Like many carvers, I had a difficult time early in my career figuring out how to quickly, easily and accurately layout carving designs on curved surfaces. Cabriole legs for chairs were the worst because you always had so many knees to match up. Carvings on flat surfaces we much easier. All you had to do was get a piece of cardboard or construction paper, sketch out the design and cut out a pattern. Cabriole legs and table pedestals are a completely different animal, however.
In this week’s article for 360 subscribers, I show the method I’ve used for about 30 years for creating flexible carving patterns quickly and easily. And while I don’t want to dwell on how to make the patterns here (As a subscriber, you can read how to do that here. You are a subscriber, aren’t you?), I do want to cover a little bit about the carvings themselves (This post is sounding strangely like a Design in Practice post…).
Throughout the Queen Anne and Chippendale periods, the prevailing design sense was one of symmetry. You can see it in the structure of the pieces as well as the individual elements. And that’s particularly intriguing during the mid to latter part of the Chippendale period because the movement was toward nature and naturally occurring things. Rococo carvings and ornamentation reigned supreme.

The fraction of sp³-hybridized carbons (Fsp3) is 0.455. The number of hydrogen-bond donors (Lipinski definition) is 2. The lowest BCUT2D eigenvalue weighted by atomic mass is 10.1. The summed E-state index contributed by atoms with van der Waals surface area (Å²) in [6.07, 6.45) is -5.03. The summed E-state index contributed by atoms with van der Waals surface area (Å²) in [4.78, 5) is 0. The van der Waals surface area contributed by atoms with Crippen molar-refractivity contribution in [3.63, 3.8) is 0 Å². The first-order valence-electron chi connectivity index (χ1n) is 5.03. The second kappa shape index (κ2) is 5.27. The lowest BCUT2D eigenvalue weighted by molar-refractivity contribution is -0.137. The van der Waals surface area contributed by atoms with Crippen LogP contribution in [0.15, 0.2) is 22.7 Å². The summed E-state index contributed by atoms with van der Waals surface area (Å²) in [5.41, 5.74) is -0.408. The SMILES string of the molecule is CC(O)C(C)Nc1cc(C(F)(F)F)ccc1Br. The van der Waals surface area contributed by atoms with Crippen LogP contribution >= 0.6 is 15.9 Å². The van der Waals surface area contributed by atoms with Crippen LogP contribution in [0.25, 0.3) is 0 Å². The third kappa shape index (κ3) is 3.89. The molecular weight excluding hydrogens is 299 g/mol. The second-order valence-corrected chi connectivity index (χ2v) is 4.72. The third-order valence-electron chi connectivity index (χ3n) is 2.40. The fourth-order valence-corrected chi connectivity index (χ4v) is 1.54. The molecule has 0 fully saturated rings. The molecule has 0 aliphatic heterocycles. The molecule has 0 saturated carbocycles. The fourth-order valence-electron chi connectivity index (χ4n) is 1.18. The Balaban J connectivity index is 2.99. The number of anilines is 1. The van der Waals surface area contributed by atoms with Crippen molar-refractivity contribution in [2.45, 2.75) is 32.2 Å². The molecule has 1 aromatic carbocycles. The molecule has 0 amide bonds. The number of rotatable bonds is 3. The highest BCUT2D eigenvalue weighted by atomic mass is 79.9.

In all my years as a Scout, I never once recall seeing much that was symmetrical in nature. As humans we’re just driven to balance things in our minds and eyes. We like geometric shapes with straight line and fair curves. We like order, and those that were educated in the period liked it most of all. Even though the rococo movement was all about adding “realistic” vegetation to pieces as ornamentation, cabinetmakers knew that adding lifelike imitations to their pieces would go against human nature. In the end, they opted to stylize the vegetation and go for symmetry because, even though we all appreciate the random beauty of nature, no one wants it overrunning their home.
Oh, and those patterns I’ve been creating and using for the last three decades (more or less), the final photo in this post shows just a few.